Ulf Varg, detective in Malmo’s Department of Sensitive Crimes, is no stranger to the darker side of life. That’s why he’s there—to investigate cases of imaginary boyfriends who suddenly go missing or of merchants who get stabbed in the back of the knee. Ulf and his fellow detectives make sense out of nonsense, pull the truth out from the lies, and find peace in the midst of chaos. And they go to the cafe to drink coffee.
The first in Alexander McCall Smith’s new series, The Department of Sensitive Crimes is a gentle look at some of the stranger and more challenging crimes that are faced by these smart, humane, philosophical officers from Sweden.
This mellow novel brings together a delightful cast of characters, from Ulf’s co-investigator Anna, who Ulf has secret feelings for; the verbose uniformed officer Blomquist, who often has the information Ulf needs to solve the crime, much to Ulf’s chagrin; and Ulf’s blind dog Martin, who suffers from depression despite being the first dog able to read lips.
If you’re looking for a dark Scandinavian thriller, this is not the book for you. Ulf’s is a kinder, gentler Sweden, where he is conscientious of his colleagues’ feelings and walks a narrow line to try to keep from getting too . . . Mediterranean in his emotions. He works hard to remain respectful, keeping confidences and being thoughtful in his actions and words.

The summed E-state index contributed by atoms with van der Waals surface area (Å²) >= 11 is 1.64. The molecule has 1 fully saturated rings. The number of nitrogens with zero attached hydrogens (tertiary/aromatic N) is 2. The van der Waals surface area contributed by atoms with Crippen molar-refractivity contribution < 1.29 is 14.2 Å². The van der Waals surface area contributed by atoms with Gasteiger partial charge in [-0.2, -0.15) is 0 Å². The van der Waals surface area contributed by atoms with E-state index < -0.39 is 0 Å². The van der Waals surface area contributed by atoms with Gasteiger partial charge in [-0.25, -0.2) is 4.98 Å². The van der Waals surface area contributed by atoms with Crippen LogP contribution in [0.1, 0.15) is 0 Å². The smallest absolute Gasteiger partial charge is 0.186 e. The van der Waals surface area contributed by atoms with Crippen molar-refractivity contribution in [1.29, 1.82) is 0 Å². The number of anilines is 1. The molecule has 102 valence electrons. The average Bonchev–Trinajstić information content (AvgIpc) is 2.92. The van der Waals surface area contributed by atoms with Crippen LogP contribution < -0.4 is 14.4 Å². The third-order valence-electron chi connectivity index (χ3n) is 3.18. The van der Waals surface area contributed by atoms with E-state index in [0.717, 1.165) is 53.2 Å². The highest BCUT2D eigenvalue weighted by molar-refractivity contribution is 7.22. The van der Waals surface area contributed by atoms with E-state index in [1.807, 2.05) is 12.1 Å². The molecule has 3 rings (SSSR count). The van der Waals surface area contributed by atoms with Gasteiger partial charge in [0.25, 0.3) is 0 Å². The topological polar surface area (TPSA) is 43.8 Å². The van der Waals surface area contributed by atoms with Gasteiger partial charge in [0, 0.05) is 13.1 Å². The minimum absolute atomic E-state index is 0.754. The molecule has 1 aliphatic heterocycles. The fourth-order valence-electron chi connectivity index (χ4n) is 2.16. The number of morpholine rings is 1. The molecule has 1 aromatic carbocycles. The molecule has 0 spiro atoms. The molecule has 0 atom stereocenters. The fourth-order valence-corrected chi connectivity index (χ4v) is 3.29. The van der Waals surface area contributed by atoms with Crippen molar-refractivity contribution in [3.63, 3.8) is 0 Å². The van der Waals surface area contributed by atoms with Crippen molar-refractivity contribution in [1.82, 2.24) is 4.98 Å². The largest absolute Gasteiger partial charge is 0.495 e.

I will admit I had a hard time getting started with this one, which made me sad because I love McCall’s work so much. But as the story went on, I found more and more joy in these pages. The Department of Sensitive Crimes was a slow burn for me, but it was more than worth the entire journey. If you’re needing a book to help you slow down after a chaotic week, then this is an ideal read. It’s sweet, soothing, and reminds you that is much to be celebrated in this crazy world.
Galleys for The Department of Sensitive Crimes were provided by Penguin Random House through their First to Read program, with many thanks.